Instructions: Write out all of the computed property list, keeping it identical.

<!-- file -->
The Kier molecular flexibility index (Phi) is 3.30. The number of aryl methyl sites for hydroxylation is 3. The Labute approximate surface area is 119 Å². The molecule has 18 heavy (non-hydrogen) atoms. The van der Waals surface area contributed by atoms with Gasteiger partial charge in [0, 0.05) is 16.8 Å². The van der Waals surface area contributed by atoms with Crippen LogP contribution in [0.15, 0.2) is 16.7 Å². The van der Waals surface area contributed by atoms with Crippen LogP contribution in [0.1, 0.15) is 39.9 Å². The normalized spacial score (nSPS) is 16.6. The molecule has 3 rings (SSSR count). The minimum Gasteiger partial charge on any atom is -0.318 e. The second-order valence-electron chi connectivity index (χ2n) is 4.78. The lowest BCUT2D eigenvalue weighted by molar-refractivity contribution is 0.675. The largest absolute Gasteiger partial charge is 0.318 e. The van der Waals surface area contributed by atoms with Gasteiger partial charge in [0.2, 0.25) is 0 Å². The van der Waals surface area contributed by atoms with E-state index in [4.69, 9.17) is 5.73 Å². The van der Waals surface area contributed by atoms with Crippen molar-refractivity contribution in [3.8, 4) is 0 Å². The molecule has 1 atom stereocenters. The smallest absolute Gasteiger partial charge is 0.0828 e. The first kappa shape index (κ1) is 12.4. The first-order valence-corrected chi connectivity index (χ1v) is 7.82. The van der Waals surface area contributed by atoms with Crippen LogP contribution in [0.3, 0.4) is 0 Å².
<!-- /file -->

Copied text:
The Kier molecular flexibility index (Phi) is 3.30. The number of aryl methyl sites for hydroxylation is 3. The Labute approximate surface area is 119 Å². The molecule has 18 heavy (non-hydrogen) atoms. The van der Waals surface area contributed by atoms with Gasteiger partial charge in [0, 0.05) is 16.8 Å². The van der Waals surface area contributed by atoms with Crippen LogP contribution in [0.15, 0.2) is 16.7 Å². The van der Waals surface area contributed by atoms with Crippen LogP contribution in [0.1, 0.15) is 39.9 Å². The normalized spacial score (nSPS) is 16.6. The molecule has 3 rings (SSSR count). The minimum Gasteiger partial charge on any atom is -0.318 e. The second-order valence-electron chi connectivity index (χ2n) is 4.78. The lowest BCUT2D eigenvalue weighted by molar-refractivity contribution is 0.675. The largest absolute Gasteiger partial charge is 0.318 e. The van der Waals surface area contributed by atoms with Gasteiger partial charge in [0.2, 0.25) is 0 Å². The van der Waals surface area contributed by atoms with E-state index in [4.69, 9.17) is 5.73 Å². The van der Waals surface area contributed by atoms with Crippen molar-refractivity contribution in [3.8, 4) is 0 Å². The molecule has 1 atom stereocenters. The smallest absolute Gasteiger partial charge is 0.0828 e. The first kappa shape index (κ1) is 12.4. The first-order valence-corrected chi connectivity index (χ1v) is 7.82. The van der Waals surface area contributed by atoms with Crippen LogP contribution in [0.3, 0.4) is 0 Å².